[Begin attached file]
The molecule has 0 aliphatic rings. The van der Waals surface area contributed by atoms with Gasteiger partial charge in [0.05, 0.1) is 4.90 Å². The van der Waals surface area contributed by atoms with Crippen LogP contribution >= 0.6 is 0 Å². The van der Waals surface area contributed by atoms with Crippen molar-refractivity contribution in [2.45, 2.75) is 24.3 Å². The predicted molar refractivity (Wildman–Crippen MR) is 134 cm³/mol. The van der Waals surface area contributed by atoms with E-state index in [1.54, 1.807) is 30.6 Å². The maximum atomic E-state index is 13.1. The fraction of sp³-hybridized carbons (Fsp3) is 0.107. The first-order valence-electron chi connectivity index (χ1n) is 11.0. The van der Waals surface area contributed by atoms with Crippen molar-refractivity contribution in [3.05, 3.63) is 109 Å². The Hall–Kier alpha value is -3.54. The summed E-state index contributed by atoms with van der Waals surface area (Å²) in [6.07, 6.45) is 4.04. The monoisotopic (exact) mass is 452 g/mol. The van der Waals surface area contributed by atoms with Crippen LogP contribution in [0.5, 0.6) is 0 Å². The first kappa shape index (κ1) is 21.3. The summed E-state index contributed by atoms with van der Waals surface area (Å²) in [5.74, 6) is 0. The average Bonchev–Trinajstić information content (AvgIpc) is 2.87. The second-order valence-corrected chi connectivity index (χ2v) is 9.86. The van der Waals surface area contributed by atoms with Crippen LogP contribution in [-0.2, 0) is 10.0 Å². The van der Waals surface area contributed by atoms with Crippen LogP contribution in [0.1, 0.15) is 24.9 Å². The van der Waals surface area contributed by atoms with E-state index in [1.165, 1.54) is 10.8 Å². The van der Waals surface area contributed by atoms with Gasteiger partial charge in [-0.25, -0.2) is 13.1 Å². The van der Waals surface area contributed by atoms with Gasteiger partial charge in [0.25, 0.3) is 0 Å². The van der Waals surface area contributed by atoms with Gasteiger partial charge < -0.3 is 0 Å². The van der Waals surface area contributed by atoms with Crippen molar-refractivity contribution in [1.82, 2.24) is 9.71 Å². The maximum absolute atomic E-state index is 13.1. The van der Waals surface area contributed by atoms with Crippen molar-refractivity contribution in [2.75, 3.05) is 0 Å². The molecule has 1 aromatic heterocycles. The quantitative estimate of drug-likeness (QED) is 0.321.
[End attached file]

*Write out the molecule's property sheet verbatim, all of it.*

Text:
The molecule has 0 aliphatic rings. The van der Waals surface area contributed by atoms with Gasteiger partial charge in [0.05, 0.1) is 4.90 Å². The van der Waals surface area contributed by atoms with Crippen LogP contribution >= 0.6 is 0 Å². The van der Waals surface area contributed by atoms with Crippen molar-refractivity contribution in [2.45, 2.75) is 24.3 Å². The predicted molar refractivity (Wildman–Crippen MR) is 134 cm³/mol. The van der Waals surface area contributed by atoms with E-state index in [1.54, 1.807) is 30.6 Å². The maximum atomic E-state index is 13.1. The fraction of sp³-hybridized carbons (Fsp3) is 0.107. The first-order valence-electron chi connectivity index (χ1n) is 11.0. The van der Waals surface area contributed by atoms with Crippen molar-refractivity contribution in [3.05, 3.63) is 109 Å². The Hall–Kier alpha value is -3.54. The summed E-state index contributed by atoms with van der Waals surface area (Å²) in [6.07, 6.45) is 4.04. The monoisotopic (exact) mass is 452 g/mol. The van der Waals surface area contributed by atoms with Crippen LogP contribution in [0.5, 0.6) is 0 Å². The first kappa shape index (κ1) is 21.3. The summed E-state index contributed by atoms with van der Waals surface area (Å²) in [5.74, 6) is 0. The average Bonchev–Trinajstić information content (AvgIpc) is 2.87. The second-order valence-corrected chi connectivity index (χ2v) is 9.86. The van der Waals surface area contributed by atoms with Crippen LogP contribution in [-0.2, 0) is 10.0 Å². The van der Waals surface area contributed by atoms with Crippen LogP contribution in [0.1, 0.15) is 24.9 Å². The van der Waals surface area contributed by atoms with E-state index in [1.165, 1.54) is 10.8 Å². The van der Waals surface area contributed by atoms with Gasteiger partial charge in [-0.25, -0.2) is 13.1 Å². The van der Waals surface area contributed by atoms with Gasteiger partial charge in [0.25, 0.3) is 0 Å². The van der Waals surface area contributed by atoms with Gasteiger partial charge < -0.3 is 0 Å². The van der Waals surface area contributed by atoms with Crippen molar-refractivity contribution in [1.82, 2.24) is 9.71 Å². The maximum absolute atomic E-state index is 13.1. The van der Waals surface area contributed by atoms with Crippen molar-refractivity contribution in [2.75, 3.05) is 0 Å². The molecule has 1 aromatic heterocycles. The quantitative estimate of drug-likeness (QED) is 0.321.